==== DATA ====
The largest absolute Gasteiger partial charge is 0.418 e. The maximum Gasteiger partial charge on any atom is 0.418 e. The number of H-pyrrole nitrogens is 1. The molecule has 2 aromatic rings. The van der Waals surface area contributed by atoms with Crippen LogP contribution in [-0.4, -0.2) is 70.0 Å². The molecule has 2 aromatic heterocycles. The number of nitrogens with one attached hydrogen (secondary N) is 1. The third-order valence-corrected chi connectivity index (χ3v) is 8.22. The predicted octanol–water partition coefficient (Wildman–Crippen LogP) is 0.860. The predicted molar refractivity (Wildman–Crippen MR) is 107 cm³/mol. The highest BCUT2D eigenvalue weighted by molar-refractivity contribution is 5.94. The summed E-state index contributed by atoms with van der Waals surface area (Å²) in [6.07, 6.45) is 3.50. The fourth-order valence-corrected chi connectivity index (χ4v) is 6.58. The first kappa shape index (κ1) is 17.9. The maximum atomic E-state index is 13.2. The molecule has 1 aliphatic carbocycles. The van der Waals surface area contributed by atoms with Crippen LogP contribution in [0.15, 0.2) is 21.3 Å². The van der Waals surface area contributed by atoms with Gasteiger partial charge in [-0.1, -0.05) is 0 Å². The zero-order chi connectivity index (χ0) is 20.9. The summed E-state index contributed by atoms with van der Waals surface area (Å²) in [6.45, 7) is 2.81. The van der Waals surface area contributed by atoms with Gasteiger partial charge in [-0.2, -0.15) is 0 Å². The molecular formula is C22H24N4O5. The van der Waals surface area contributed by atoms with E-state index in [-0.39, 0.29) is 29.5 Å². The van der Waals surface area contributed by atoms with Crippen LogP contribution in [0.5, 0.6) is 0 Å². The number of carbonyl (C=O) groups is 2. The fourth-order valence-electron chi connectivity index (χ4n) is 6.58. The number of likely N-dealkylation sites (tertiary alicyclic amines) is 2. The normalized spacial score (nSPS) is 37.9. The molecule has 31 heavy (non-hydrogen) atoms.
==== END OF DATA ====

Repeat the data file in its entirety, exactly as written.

The largest absolute Gasteiger partial charge is 0.418 e. The maximum Gasteiger partial charge on any atom is 0.418 e. The number of H-pyrrole nitrogens is 1. The molecule has 2 aromatic rings. The van der Waals surface area contributed by atoms with Crippen LogP contribution in [-0.4, -0.2) is 70.0 Å². The molecule has 2 aromatic heterocycles. The number of nitrogens with one attached hydrogen (secondary N) is 1. The third-order valence-corrected chi connectivity index (χ3v) is 8.22. The predicted octanol–water partition coefficient (Wildman–Crippen LogP) is 0.860. The predicted molar refractivity (Wildman–Crippen MR) is 107 cm³/mol. The highest BCUT2D eigenvalue weighted by molar-refractivity contribution is 5.94. The summed E-state index contributed by atoms with van der Waals surface area (Å²) in [6.07, 6.45) is 3.50. The fourth-order valence-corrected chi connectivity index (χ4v) is 6.58. The first kappa shape index (κ1) is 17.9. The maximum atomic E-state index is 13.2. The molecule has 1 aliphatic carbocycles. The van der Waals surface area contributed by atoms with Crippen LogP contribution in [0.15, 0.2) is 21.3 Å². The van der Waals surface area contributed by atoms with Gasteiger partial charge in [-0.1, -0.05) is 0 Å². The zero-order chi connectivity index (χ0) is 20.9. The summed E-state index contributed by atoms with van der Waals surface area (Å²) in [6.45, 7) is 2.81. The van der Waals surface area contributed by atoms with Gasteiger partial charge in [-0.2, -0.15) is 0 Å². The molecular formula is C22H24N4O5. The van der Waals surface area contributed by atoms with E-state index in [-0.39, 0.29) is 29.5 Å². The van der Waals surface area contributed by atoms with Crippen LogP contribution in [0.5, 0.6) is 0 Å². The number of carbonyl (C=O) groups is 2. The fourth-order valence-electron chi connectivity index (χ4n) is 6.58. The number of likely N-dealkylation sites (tertiary alicyclic amines) is 2. The normalized spacial score (nSPS) is 37.9. The molecule has 31 heavy (non-hydrogen) atoms.